Let’s add a heading and a paragraph element to our webpage. The paragraph will have an ID that we can target with jQuery later. You can use whatever CSS styling you want - I’ve just replaced the default text font with sans-serif for now.

  <h1>Current animation:</h1>
  <p id="state">None</p>

Let’s declare a new function that will take two parameters - an agent and the agent’s animations. I’m assuming absolute basic JavaScript knowledge, so I’ll keep things as simple as I can. Add this underneath the }); of the last block of code, but still before </script>.

In the block before it, let’s use the JavaScript function setTimeout() to call this new function after a few seconds have passed - we will pass our initialised agent and its available animations as arguments, and set a time of 8000 milliseconds - 8 seconds. It should look like this:

  clippy.load('Clippy', function(agent) {;
    agent.speak('Hello World!');

    setTimeout(animate(agent, agent.animations()), 8000);

  function animate(agent, animations) {
    // Code will go here

Let’s consider what we need to do by decomposing the problem, we want to:

  • Loop through all of the available animations
  • Have Clippy perform that animation
  • Print out what animation Clippy is performing to the paragraph tag.

In our new function, we can use a jQuery element selector to store our paragraph HTML element in a variable. jQuery variables are typically denoted by a $ sign. We can put this before our loop so that it doesn’t get redeclared on each iteration.

let $currentAnimation = $("#state");

Now let’s consider the loop. We can use a basic For loop to iterate through the animations, as we know exactly how many times we need to loop through (by measuring the length of animations). Within the loop, we can have Clippy perform said animation, and use jQuery to update our paragraph using its built-in text() function.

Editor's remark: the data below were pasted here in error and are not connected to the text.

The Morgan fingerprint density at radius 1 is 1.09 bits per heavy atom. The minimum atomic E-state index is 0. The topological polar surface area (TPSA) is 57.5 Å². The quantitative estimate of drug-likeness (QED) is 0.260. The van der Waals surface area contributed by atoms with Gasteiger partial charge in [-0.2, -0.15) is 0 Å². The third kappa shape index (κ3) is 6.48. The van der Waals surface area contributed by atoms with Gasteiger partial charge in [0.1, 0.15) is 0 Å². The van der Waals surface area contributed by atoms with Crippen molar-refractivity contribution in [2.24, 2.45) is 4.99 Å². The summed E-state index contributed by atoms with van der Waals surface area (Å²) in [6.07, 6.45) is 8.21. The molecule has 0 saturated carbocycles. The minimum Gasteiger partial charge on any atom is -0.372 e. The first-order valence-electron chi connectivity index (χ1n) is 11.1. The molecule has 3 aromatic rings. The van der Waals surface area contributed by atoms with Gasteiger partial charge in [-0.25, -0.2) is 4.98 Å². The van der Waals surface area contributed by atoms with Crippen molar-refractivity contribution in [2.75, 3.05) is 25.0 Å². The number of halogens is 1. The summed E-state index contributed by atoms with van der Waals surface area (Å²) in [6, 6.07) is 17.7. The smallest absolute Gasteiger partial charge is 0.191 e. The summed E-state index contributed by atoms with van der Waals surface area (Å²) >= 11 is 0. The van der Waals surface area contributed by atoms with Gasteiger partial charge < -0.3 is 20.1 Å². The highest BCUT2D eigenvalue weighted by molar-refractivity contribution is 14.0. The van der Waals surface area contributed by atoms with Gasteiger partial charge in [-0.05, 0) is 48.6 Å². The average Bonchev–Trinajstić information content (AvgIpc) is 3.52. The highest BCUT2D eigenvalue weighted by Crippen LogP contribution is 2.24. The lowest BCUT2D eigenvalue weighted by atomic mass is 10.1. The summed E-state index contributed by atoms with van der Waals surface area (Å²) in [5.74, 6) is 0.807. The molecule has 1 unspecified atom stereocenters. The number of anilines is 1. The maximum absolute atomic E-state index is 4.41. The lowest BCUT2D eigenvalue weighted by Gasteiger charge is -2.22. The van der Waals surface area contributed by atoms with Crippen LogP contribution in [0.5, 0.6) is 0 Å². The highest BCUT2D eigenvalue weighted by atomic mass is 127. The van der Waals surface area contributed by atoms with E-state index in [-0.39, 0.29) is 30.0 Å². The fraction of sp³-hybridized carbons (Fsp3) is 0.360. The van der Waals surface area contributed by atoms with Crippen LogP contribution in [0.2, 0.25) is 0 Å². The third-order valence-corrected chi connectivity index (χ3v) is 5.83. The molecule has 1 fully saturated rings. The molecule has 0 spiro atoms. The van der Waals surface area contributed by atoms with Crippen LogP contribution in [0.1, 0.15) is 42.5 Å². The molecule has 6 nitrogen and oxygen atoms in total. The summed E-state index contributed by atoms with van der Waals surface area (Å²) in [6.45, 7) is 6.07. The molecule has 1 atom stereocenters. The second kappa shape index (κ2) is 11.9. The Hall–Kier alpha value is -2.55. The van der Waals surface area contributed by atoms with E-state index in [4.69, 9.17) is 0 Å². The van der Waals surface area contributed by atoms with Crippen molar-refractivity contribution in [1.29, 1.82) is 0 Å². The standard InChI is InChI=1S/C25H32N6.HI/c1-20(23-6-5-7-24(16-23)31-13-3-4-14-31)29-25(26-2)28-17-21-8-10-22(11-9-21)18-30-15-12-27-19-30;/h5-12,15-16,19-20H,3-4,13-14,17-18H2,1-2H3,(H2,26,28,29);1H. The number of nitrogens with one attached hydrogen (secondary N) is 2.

function animate(agent, animations) {
  let $currentAnimation = $("#state");

  for (let i = 0; i < animations.length; i++) {[i];

It looks good! But there’s a problem. Can you work out what it is?

Computers are fast, and Clippy.js uses a queue system to asynchronously perform animations, meaning that the text will update to the very last entry whilst Clippy performs each animation in its queue. We need to slow down this execution using the setTimeout() function that we used earlier:

function animate(agent, animations) {
  let $currentAnimation = $("#state");

  for (let i = 0; i < animations.length; i++) {
    setTimeout(function () {[i]);
    }, i * 8000);


And that’s it! I hope that you’ve had a little bit of fun with Clippy.js. Please feel free to fork the CodePen and build something uniquely your own. I hear other developers have managed to embed their own agents inside React or Electron apps, which is both impressive and uniquely horrifying.

Please leave any comments below and give this article a thumbs up if you enjoyed it. Until next time!

Oliver Earl
Oliver Earl
Software Engineer, CS Educator

Oliver Earl is a full-stack software engineer, game developer, and qualified teacher of computer science from the UK.